In short, the foreign and defence statements of the Trudeau government of June 2017 were unlike any other in Canada’s history. The defence review might have started off like all other defence reviews of the last half-century — written primarily for domestic political, not strategic, purposes. But in an era when business-as-usual assumptions about global politics can no longer be counted on given the stream of insurgent covfefe tweets from the president of the United States, the Canadian defence review ended up, along with Freeland’s foreign policy address, being highly strategic.

It's Complicated

Josh Tupler, 2017 Fulbright Visiting Scholar
24 May 2017

It is very easy to get distracted by the almost ‘reality TV-like’ spectacle that is American domestic politics. It seems like a day can’t go by without a new scandal being revealed about the firing of former FBI Director James Comey, the inquiry into possible collusion between the Trump Campaign and the Russians, and the potential disclosure of highly sensitive information—there is certainly a lot of smoke, but it still remains to be seen whether or not there is any fire. Although this is an important issue that deserves thorough investigation, the media coverage of all things ‘Comey and Russia’ has eclipsed discussion of other important global issues—especially events unfolding on the Korean Peninsula. With the announcement that the Department of Justice appointed former FBI Director (2001-2013) Robert S. Muller III as a special counsel to oversee the probe of Russian interference in the U.S. election, people should be comforted that an independent inquiry is occurring and might be wise to shift their attention to what’s going on in the rest of world.

This Contact Report is intended to bring readers up to speed on what’s happened in East Asia since President Trump and President Xi met in early April, and highlight issues of concern—specifically China’s willingness and ability to exert pressure on North Korea—that should continue to be closely monitored.  When Trump and Xi met in Mar-a-Lago, one of the primary issues of concern that they discussed was what China could do to help solve the ‘North Korea Problem.’ Trump’s quote to the Wall Street Journal on the following Wednesday that “after listening for 10 minutes, I realize it’s not so easy” is alarming not only because the American President appears to be learning about security issues from a foreign leader as opposed to a policy expert in the State Department, but also because he appears to lack basic insight or understanding of the complexity of U.S.-China-North Korean relations.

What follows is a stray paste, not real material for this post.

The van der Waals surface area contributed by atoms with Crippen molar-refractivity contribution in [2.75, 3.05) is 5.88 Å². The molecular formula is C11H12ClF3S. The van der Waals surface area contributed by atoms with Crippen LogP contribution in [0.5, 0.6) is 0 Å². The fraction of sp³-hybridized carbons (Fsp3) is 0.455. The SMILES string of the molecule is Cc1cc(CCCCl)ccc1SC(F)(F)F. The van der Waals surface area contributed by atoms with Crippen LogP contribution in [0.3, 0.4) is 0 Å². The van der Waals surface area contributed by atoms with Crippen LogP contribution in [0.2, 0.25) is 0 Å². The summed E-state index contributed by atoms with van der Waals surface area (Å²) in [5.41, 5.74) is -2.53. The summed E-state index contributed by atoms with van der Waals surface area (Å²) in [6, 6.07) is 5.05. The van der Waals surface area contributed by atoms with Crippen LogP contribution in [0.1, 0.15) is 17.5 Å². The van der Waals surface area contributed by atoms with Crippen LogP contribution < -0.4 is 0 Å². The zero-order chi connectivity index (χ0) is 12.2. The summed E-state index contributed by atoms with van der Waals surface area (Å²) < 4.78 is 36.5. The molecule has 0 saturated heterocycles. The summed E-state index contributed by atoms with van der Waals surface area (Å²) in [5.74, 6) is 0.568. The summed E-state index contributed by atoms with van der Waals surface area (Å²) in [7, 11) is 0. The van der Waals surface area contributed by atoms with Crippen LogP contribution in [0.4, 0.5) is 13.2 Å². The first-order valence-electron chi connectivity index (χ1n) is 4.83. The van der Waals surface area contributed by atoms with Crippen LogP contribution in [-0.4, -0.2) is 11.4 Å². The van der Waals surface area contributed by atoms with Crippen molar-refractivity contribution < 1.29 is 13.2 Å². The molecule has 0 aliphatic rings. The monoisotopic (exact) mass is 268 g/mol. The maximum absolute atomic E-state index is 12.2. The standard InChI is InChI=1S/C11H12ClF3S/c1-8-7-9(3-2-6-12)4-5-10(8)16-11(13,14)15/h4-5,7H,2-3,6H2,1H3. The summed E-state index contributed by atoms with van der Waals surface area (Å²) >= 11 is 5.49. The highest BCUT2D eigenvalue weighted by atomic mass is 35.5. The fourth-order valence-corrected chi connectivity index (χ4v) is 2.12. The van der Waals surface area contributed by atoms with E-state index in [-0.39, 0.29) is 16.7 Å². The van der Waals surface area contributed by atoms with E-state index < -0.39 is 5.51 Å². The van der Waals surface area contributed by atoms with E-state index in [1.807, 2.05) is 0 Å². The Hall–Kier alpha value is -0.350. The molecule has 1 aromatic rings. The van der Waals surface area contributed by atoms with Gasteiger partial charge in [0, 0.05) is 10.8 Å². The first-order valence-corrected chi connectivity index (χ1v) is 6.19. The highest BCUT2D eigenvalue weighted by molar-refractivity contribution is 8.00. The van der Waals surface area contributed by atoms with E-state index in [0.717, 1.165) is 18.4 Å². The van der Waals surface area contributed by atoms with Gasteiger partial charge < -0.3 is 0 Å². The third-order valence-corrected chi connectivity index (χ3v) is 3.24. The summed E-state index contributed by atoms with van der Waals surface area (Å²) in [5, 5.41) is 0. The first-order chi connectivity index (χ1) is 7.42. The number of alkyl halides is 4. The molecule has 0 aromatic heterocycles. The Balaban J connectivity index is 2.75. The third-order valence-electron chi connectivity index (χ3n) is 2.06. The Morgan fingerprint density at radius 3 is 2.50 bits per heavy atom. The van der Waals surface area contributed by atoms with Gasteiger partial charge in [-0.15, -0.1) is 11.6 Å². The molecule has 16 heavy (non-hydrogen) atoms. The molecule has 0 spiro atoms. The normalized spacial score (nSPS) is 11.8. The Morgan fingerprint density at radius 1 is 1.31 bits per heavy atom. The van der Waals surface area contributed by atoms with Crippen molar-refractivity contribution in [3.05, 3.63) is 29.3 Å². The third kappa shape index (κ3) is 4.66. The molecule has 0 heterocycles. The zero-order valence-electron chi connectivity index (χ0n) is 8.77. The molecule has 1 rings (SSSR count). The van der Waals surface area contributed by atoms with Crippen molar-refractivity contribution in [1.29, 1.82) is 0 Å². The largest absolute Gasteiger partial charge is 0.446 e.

It is important to recognize that American and Chinese interest might diverge on North Korea, especially with regards to financial issues. China is North Korea’s largest import market ($2.95 billion) and largest export market ($2.34 billion).  North Korean coal is also their largest export product ($951 million), and China has been known for dexterously exploiting loopholes in the UN Security Council sanctions allowing for exports of products for ‘humanitarian purposes’, such that August 2016 saw the largest imports of North Korean coal by China ever recorded for a single month. Although China did announce a ban on North Korean coal imports, it also simultaneously took other steps to downsize imports from other coal-producing countries. It is important to carefully monitor Chinese coal imports as China has often restricted them temporarily to signal compliance with sanctions, only to drastically increase such imports again.